The leadership assembled and the Speaker took charge. He asked staff to arrange a call with the White House. The President wasn’t available.
The Vice President took the call. Better than Karen Hughes, I thought.
Cheney gave a cool assessment of the situation. The President’s plane was still in the air. FAA had forced every plane in US airspace down. His suspicions of who did this. President was safe and staying away from Washington. Stay in the bunker for the foreseeable future.
Nickles wanted to get out and return to Washington. He was not happy that he was being ordered around by the White House. The Vice President remained firm. Stay in the bunker.
The call concluded with Nickles mumbling under his breath about the separation of powers. I thought he had a point. I wanted to get back too.
CIA analysts came into the room to give us their assessment. They fingered Islamic terrorists, probably linked to Osama Bin Laden. While most had heard of Bin Laden, none thought he could pull something like this off.
Hastert didn’t like being isolated from the rest of the members. He wanted to arrange a conference call. It was to be bipartisan, but not bicameral.
Hastert and Gephardt wanted to show unity to their members. Many House members had been back at Police Headquarters, complaining loudly. They wanted to do something. They wanted information. They wanted to go back into session.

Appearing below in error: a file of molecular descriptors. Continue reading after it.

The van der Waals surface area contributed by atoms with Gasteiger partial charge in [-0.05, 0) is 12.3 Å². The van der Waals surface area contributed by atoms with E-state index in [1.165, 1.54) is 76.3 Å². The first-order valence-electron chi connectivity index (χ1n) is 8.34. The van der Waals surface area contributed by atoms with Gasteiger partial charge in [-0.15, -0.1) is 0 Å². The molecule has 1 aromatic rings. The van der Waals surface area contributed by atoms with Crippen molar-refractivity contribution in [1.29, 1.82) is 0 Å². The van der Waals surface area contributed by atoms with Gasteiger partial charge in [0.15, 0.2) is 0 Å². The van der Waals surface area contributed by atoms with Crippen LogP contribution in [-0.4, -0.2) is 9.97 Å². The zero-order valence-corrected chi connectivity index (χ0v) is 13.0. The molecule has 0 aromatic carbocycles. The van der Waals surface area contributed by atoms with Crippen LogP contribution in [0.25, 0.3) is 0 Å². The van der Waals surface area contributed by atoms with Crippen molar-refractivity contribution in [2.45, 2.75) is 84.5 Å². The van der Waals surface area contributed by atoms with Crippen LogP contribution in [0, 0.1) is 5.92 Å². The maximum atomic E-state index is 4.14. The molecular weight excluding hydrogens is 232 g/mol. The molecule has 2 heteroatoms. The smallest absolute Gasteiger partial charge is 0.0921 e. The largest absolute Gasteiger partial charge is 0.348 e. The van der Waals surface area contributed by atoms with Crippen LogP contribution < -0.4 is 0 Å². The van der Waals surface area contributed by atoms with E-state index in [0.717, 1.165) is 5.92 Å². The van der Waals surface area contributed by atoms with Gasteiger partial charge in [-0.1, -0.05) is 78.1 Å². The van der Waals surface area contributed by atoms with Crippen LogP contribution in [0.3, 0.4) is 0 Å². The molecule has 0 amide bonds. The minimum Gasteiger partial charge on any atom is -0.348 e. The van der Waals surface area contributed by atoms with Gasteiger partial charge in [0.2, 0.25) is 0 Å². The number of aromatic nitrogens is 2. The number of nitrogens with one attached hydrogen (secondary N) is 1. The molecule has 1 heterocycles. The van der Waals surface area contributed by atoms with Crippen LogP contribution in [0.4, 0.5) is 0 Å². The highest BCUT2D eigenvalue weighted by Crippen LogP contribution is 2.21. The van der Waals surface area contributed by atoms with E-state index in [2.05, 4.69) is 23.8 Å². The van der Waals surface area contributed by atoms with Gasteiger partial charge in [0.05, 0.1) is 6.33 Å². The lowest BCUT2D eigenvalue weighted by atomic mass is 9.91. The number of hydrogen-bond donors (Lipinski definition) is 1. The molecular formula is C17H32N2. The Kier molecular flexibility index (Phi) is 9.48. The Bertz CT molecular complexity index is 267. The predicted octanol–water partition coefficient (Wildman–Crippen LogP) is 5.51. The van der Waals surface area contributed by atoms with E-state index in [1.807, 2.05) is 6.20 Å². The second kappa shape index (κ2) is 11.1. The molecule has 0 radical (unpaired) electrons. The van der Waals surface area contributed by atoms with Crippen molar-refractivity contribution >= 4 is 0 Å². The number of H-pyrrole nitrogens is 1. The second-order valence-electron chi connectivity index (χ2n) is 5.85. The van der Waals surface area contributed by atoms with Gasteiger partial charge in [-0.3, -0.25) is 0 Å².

Hastert and Gephardt had a tenuous relationship. Gephardt wanted Hastert’s job, and he showed he would go to any length to get it. A week after Hastert was sworn in, Gephardt held a rally saying that he was running for Speaker. The Hastert team thought it was an obnoxious way to throw down the gauntlet to the ex-wrestling coach who never dreamed he would be Speaker a month before he was sworn in.
The relationship only got worse after the Chaplain incident. Since the dust-up over appointing the Chaplain of the House, a non-partisan event that turned fiercely partisan, there was no relationship between Hastert and Gephardt. But in the bunker, confronted by a bigger, more deadly enemy, they started to work together, and in my view, they started to bond.
Now they confronted an angry mob of Members who were back in Washington, who had no information and had nothing to do.
Both Republicans and Democrats gave it to their leadership. Undoubtedly, the fact that the rank and file members were out in the open while the leadership was sequestered in a bunker had something to do with it.
What cowards, the rank and file felt about the leaders. And some of the leaders were getting mighty irritated that they were put in this position by the White House.
The common demand was that the House go back into session.
Doug Ose and Dana Rohrabacher were particularly harsh in their criticism, stating that the leaders were cowards.
The Speaker rejected the suggestion that the House go back into session. Nobody knew what other attacks were in the works. Hastert didn’t want to put the staff and members at additional risk. The Secret Service and the Capitol Police were dead-set against going back into session today.
The Speaker made the call. “We will go into session tomorrow. Not today.”